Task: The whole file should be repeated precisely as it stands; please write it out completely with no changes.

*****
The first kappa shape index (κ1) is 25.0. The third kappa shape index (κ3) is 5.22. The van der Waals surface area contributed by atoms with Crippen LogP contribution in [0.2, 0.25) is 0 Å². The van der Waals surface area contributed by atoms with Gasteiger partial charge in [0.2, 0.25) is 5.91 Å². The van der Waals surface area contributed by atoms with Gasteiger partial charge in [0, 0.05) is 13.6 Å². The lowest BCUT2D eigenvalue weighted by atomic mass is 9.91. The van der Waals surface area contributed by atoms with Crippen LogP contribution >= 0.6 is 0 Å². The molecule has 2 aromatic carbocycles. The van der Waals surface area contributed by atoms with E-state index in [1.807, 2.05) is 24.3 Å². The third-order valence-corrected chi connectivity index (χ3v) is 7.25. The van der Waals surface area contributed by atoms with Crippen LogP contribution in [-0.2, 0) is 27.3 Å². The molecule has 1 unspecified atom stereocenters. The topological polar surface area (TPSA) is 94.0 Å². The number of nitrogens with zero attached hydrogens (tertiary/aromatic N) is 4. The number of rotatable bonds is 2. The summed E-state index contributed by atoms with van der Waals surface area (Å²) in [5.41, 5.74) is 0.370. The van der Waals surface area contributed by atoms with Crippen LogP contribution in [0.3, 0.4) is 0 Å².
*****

The first kappa shape index (κ1) is 25.0. The third kappa shape index (κ3) is 5.22. The van der Waals surface area contributed by atoms with Crippen LogP contribution in [0.2, 0.25) is 0 Å². The van der Waals surface area contributed by atoms with Gasteiger partial charge in [0.2, 0.25) is 5.91 Å². The van der Waals surface area contributed by atoms with Gasteiger partial charge in [0, 0.05) is 13.6 Å². The lowest BCUT2D eigenvalue weighted by atomic mass is 9.91. The van der Waals surface area contributed by atoms with Crippen LogP contribution >= 0.6 is 0 Å². The molecule has 2 aromatic carbocycles. The van der Waals surface area contributed by atoms with E-state index in [1.807, 2.05) is 24.3 Å². The third-order valence-corrected chi connectivity index (χ3v) is 7.25. The van der Waals surface area contributed by atoms with Crippen LogP contribution in [-0.2, 0) is 27.3 Å². The molecule has 1 unspecified atom stereocenters. The topological polar surface area (TPSA) is 94.0 Å². The number of nitrogens with zero attached hydrogens (tertiary/aromatic N) is 4. The number of rotatable bonds is 2. The summed E-state index contributed by atoms with van der Waals surface area (Å²) in [5.41, 5.74) is 0.370. The van der Waals surface area contributed by atoms with Crippen LogP contribution in [0.3, 0.4) is 0 Å².